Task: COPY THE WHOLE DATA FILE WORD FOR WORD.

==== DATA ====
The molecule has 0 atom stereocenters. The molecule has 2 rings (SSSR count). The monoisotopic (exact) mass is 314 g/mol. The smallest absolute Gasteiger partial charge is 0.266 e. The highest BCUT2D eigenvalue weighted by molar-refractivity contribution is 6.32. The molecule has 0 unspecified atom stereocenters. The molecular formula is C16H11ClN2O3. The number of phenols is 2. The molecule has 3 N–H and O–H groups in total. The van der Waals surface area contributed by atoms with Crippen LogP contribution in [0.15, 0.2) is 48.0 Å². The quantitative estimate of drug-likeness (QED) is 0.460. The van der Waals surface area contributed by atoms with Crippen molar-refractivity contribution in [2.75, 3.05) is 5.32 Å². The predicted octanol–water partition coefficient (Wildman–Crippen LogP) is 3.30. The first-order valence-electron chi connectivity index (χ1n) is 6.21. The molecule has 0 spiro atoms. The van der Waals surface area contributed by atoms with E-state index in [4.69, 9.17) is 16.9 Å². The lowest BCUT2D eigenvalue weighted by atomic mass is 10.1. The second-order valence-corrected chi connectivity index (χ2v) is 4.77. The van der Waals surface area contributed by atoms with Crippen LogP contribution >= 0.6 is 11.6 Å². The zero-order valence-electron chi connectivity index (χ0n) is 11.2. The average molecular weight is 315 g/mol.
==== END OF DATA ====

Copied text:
The molecule has 0 atom stereocenters. The molecule has 2 rings (SSSR count). The monoisotopic (exact) mass is 314 g/mol. The smallest absolute Gasteiger partial charge is 0.266 e. The highest BCUT2D eigenvalue weighted by molar-refractivity contribution is 6.32. The molecule has 0 unspecified atom stereocenters. The molecular formula is C16H11ClN2O3. The number of phenols is 2. The molecule has 3 N–H and O–H groups in total. The van der Waals surface area contributed by atoms with Crippen LogP contribution in [0.15, 0.2) is 48.0 Å². The quantitative estimate of drug-likeness (QED) is 0.460. The van der Waals surface area contributed by atoms with Crippen molar-refractivity contribution in [2.75, 3.05) is 5.32 Å². The predicted octanol–water partition coefficient (Wildman–Crippen LogP) is 3.30. The first-order valence-electron chi connectivity index (χ1n) is 6.21. The molecule has 0 spiro atoms. The van der Waals surface area contributed by atoms with E-state index in [4.69, 9.17) is 16.9 Å². The lowest BCUT2D eigenvalue weighted by atomic mass is 10.1. The second-order valence-corrected chi connectivity index (χ2v) is 4.77. The van der Waals surface area contributed by atoms with Crippen LogP contribution >= 0.6 is 11.6 Å². The zero-order valence-electron chi connectivity index (χ0n) is 11.2. The average molecular weight is 315 g/mol.